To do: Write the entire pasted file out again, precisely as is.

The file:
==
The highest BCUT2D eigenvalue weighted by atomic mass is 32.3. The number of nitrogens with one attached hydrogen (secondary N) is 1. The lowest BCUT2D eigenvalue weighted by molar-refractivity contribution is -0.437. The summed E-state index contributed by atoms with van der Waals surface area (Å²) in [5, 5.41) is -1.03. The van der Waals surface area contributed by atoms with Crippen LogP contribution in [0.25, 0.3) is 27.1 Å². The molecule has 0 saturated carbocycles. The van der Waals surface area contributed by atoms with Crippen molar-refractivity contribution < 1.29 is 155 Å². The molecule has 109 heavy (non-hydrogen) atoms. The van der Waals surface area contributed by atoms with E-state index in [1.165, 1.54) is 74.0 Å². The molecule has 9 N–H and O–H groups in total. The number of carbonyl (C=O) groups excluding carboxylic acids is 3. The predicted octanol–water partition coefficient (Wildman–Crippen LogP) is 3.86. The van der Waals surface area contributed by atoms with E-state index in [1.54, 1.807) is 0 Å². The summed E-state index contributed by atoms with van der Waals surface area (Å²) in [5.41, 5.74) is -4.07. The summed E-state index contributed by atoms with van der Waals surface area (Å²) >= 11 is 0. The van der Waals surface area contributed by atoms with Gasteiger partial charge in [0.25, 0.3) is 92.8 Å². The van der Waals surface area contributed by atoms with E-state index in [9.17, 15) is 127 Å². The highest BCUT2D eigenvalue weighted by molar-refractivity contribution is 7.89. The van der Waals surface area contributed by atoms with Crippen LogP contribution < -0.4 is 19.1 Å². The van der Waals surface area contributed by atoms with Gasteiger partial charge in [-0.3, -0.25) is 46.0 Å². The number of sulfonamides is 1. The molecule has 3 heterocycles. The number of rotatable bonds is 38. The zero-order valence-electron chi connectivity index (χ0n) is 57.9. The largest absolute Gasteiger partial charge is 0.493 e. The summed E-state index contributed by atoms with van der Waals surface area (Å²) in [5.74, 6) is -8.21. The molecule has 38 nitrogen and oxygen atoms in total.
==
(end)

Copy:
The highest BCUT2D eigenvalue weighted by atomic mass is 32.3. The number of nitrogens with one attached hydrogen (secondary N) is 1. The lowest BCUT2D eigenvalue weighted by molar-refractivity contribution is -0.437. The summed E-state index contributed by atoms with van der Waals surface area (Å²) in [5, 5.41) is -1.03. The van der Waals surface area contributed by atoms with Crippen LogP contribution in [0.25, 0.3) is 27.1 Å². The molecule has 0 saturated carbocycles. The van der Waals surface area contributed by atoms with Crippen molar-refractivity contribution < 1.29 is 155 Å². The molecule has 109 heavy (non-hydrogen) atoms. The van der Waals surface area contributed by atoms with E-state index in [1.165, 1.54) is 74.0 Å². The molecule has 9 N–H and O–H groups in total. The number of carbonyl (C=O) groups excluding carboxylic acids is 3. The predicted octanol–water partition coefficient (Wildman–Crippen LogP) is 3.86. The van der Waals surface area contributed by atoms with E-state index in [1.54, 1.807) is 0 Å². The summed E-state index contributed by atoms with van der Waals surface area (Å²) in [5.41, 5.74) is -4.07. The summed E-state index contributed by atoms with van der Waals surface area (Å²) >= 11 is 0. The van der Waals surface area contributed by atoms with Gasteiger partial charge in [0.25, 0.3) is 92.8 Å². The van der Waals surface area contributed by atoms with E-state index in [9.17, 15) is 127 Å². The highest BCUT2D eigenvalue weighted by molar-refractivity contribution is 7.89. The van der Waals surface area contributed by atoms with Crippen LogP contribution < -0.4 is 19.1 Å². The van der Waals surface area contributed by atoms with Gasteiger partial charge in [-0.3, -0.25) is 46.0 Å². The number of sulfonamides is 1. The molecule has 3 heterocycles. The number of rotatable bonds is 38. The zero-order valence-electron chi connectivity index (χ0n) is 57.9. The largest absolute Gasteiger partial charge is 0.493 e. The summed E-state index contributed by atoms with van der Waals surface area (Å²) in [5.74, 6) is -8.21. The molecule has 38 nitrogen and oxygen atoms in total.